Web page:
Hiring & Retention

Why Equal Pay is So Important

echojason@gmail.com'

Jason Lemkin

Screen Shot 2016-01-30 at 9.32.03 AMIt’s great to see Marc Benioff focusing more time and energy on Equal Pay.  A sustained effort here should open more eyes.

Since this is SaaStr, I’d like to add a few more tactical thoughts here.

Now yes, I am a White Male who grew up On a Coast and went to a Top College and Had Two Decent Exits so who am I to speak on some of these issues. I guess.

But I do know two things:

  • One, the more diverse the environment I’ve worked in, the more successful I’ve been.
  • And at a more personal level, the two times I’ve had Unequal Pay — it was a disaster.

The first time I had unequal pay, in a year where I totally, utterly killed it — I handed my bonus check right back to my boss.  For whatever reason, the bonus was about 50% of what I’d expected — for what I’d pulled off.  Which was a miracle.  I told him to keep it all, that it wasn’t what we’d agreed to.  I saw in his eyes this was the first moment he’d ever even considered the issue.  The next day, he told me I was right, made the adjustment, handed me a larger bonus back.

The second time I had unequal pay, earlier in my career, nothing happened.  I didn’t know how to stick up for myself yet.  There was just deafening silence.  And it just festered and festered.  Until I was no longer there.
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The thing is, for most of us, a nickel here and a nickel there doesn’t matter to us.  We’ll take a better job on a better journey for a $100k salary over a worse job in a journey we don’t believe in for $120k.  We’ll work for nothing as founders if we have to.  We’ll work for less than any of the VPs on our team even once we are funded.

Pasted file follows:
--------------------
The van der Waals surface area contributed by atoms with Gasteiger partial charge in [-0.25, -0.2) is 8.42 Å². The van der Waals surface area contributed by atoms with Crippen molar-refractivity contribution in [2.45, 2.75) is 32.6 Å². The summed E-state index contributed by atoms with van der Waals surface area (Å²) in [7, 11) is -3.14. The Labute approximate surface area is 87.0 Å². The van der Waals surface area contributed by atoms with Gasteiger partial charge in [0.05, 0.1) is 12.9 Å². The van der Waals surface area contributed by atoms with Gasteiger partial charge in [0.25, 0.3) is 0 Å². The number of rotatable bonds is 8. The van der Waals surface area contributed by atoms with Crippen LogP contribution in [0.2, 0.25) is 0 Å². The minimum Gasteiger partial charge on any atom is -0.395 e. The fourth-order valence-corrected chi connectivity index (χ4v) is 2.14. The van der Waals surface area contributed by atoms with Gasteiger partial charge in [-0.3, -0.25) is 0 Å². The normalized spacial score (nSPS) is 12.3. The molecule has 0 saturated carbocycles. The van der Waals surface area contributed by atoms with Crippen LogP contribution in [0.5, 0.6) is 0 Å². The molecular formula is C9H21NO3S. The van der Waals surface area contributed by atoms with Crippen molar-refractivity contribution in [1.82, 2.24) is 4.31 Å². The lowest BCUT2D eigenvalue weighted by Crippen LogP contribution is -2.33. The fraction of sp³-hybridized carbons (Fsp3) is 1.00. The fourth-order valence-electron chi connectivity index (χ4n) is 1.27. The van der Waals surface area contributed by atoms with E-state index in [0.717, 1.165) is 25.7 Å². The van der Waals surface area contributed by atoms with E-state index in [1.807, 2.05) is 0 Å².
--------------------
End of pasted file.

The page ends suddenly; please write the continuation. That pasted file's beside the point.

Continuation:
Most of us believe in both meritocracy and the greater value of our equity, and the value of our team effort on a great journey together.

But the thing is, along with that comes a social contract.  It says you’ll treat people fairly.  And folks will think the #1 most unfair thing in the world is Unequal Pay.  No matter how much, in absolute terms, you pay them.

So take a pause.  Review your payroll.  You don’t need Buffer-like transparency.  But make sure you have Equal Pay for Equal Performers.  Don’t let the “kid” you hired, who’s killed it since, no longer have fair pay compared to the senior engineers she’s now a peer of.  Make absolutely, 100% sure you aren’t paying female employees less than male.  Just think how this would feel.  Analyze the issue at all levels.  The cost of their payroll adjustments will be trivial.  Hey — salary vests.  Even a $10k salary adjustment only costs you $1k a month, even with taxes.  But the impact may be profound.

I know to you $5k here or $10k here doesn’t matter.  And that you probably didn’t even intend for there to be unequal pay, in many cases.  But don’t let that mean you accidentally, or unintentionally, let Equal Pay issues fester.

Equal Pay issues eat at the best of us.

 

Published on February 2, 2016
  • Steve

    Hello,

    What do you do with a sales rep that has a base salary and dont close anything, do you pay the full base salary or do the rep have some minimum requirements to acheive in order to get the base salary?

    • Jason Lemkin

      it usually doesn’t matter much. you fire them and then are just out a few months base salary (b/c never earned a bonus).

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